Dr. Morice is an experienced OB GYN and tubal reversal surgeon in Morgan City, Louisiana. Because his tubal reversal surgeries have such a high success rate, Dr. Morice delivers many babies.The most important thing to Dr. Morice is the health of you and your baby. One method that is commonly used to monitor a baby’s health during labor is fetal heart monitoring (FHM). About 75% of deliveries use fetal heart monitoring. This measures your baby’s heart rate and the rate of your contractions. Heart monitoring can be done externally or internally.
What is the difference between internal and external FHM?
External fetal heart monitoring requires placing two ultrasound sensors on your abdomen. One sensor detects the baby’s heart rate, while the other detects the contractions. The data obtained from both sensors is printed out onto paper. This allows the healthcare provider to easily keep track of the frequency and duration of contractions and monitor the baby’s heart rate. External monitoring is often done before labor, as well, to monitor a baby’s heart rate in stress and nonstress situations. These help determine the health of your baby and whether or not he or she can withstand the stress of vaginal delivery.
Internal fetal heart monitoring is possible once your water has broke and your cervix has dilated to 2 or more centimeters. This allows a small electrode to be inserted through your vagina, into your uterus, and onto your baby’s scalp. Internal monitoring is used during labor as a more accurate way to measure the baby’s heart rate and the length and duration of contractions.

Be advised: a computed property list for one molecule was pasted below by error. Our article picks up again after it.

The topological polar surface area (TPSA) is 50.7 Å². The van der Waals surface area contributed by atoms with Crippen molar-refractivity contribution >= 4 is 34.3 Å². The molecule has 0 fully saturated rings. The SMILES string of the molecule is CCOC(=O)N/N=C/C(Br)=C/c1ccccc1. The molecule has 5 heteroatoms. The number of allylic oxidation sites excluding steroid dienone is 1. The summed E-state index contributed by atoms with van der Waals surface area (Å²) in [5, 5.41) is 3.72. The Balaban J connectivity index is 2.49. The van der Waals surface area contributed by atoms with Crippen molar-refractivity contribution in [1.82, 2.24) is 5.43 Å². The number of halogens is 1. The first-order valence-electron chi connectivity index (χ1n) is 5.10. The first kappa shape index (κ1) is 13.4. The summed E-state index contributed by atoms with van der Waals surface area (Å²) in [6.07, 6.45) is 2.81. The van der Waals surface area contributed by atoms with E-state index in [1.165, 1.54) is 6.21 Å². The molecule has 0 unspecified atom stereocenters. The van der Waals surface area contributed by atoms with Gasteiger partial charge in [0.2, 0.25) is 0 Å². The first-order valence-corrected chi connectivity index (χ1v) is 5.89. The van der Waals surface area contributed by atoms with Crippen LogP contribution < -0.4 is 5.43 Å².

What does FHM do for my baby and me?
Monitoring your baby’s heart rate can help detect certain problems, such as hypoxia and fetal stress, early on. This allows your doctor to intervene, if necessary, and protect you and your baby.
What are some problems FHR may reveal?
A baby’s normal heart rate is between 120-160 beats per minute (BPM). A heart rate faster than 160 BPM for 10 minutes or longer indicates tachycardia. A heart rate below 120 BPM for 10 minutes or longer indicates bradycardia, or slow heart rate. Changes in heart rate are caused by the fetus’ response to its conditions. It may indicate hypoxia (a lack of oxygen), acidosis (excess carbon dioxide), contractions, maternal fever, anemia, umbilical cord compression, or fetal head compression. A baby’s heart rate can also be affected by drugs taken during delivery, such as an epidural.
What happens if my baby has an abnormal heart rate during delivery?
If your doctor detects an abnormal heart rate or rhythm, the first step is to identify the cause of the problem and try to fix it. If the cause is unknown or it cannot be addressed, the fetus may be in danger. In this case, your doctor may induce labor.
Are you interested in tubal reversal surgery or perinatal care? Contact Dr. Morice for a free tubal reversal consultation or appointment. Call our office at (985) 702-BABY or email us at firstname.lastname@example.org. We hope to hear from you soon!